20 April 2017

Kenya Receives Sh8.8bn to Alleviate Education

A Sh8.84 billion grant has been secured to improve and strengthen education in the country.

The first tranche of Sh407 million from the Global Partnership for Education will go to 1,357 schools in 27 counties.

The multilateral partnership gives education to children in the world's poorest nations.

A total of 4,000 schools in all 47 counties will be covered in the four-year project until March 2018 under the World Bank-supervised Kenya primary education development project (Priede).


In an advertisement in the government newspaper, My.Gov on Tuesday, the schools will have to adhere to management and accountability requirements.

According to the advert, the funding will go to 131 schools in Nakuru County and 120 in Murang'a as will 95 in Homa Bay.

In Taita-Taveta, 93 schools have been singled out in the first phase and 85 in Meru.

Counties with the least schools in the first phase are Tana River, with five, Nairobi and Marsabit (12), Wajir (15) and Samburu (19).

"Each school will receive a grant of $5,000 (Sh500,000) in two tranches," reads the ad by the Principal Secretary, State Department for Basic Education.


The first tranche will be given out based on the school's categorisation following findings of the recent school-based risk audit.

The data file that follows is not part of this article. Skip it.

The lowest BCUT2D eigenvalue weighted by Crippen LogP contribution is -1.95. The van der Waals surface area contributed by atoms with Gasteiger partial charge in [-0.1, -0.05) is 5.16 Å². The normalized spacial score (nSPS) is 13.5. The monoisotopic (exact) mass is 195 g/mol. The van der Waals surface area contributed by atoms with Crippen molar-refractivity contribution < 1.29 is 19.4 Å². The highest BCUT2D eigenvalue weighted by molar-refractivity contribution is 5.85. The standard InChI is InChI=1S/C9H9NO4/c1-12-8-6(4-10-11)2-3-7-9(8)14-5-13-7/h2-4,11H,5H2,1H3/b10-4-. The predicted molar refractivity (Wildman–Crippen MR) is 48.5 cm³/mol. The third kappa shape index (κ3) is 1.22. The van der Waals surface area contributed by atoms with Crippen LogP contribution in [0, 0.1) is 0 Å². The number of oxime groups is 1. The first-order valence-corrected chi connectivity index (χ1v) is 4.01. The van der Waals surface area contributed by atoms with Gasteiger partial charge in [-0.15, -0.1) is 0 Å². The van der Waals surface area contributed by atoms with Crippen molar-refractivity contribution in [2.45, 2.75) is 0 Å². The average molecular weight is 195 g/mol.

In 2016, the government distributed 4.8 million textbooks to more than 20,000 primary schools under the Tusome Project in a bid to improve literacy in Standard One and Two.

According to the ministry, eight firms have been recruited to train 4,000 school teams on school improvement plans.

About 4,000 head teachers and 8,000 boards of management have also been sensitised on teachers performance appraisal development.

Recently, Education Principal Secretary Belio Kipsang said private schools will be included in Tusome and Priede.

"As we prepare to print the second copies of the book of Priede, we want to see how we can work with you and how children in our private schools will benefit from the methodology and contents from the curriculum delivered from these concepts," said Dr Kipsang at the close of the 20th annual conference for private school managers in Mombasa.

Kenya Private Schools Association chairperson Mutheu Kasanga had complained that private schools had been unfairly left out of the two developments.


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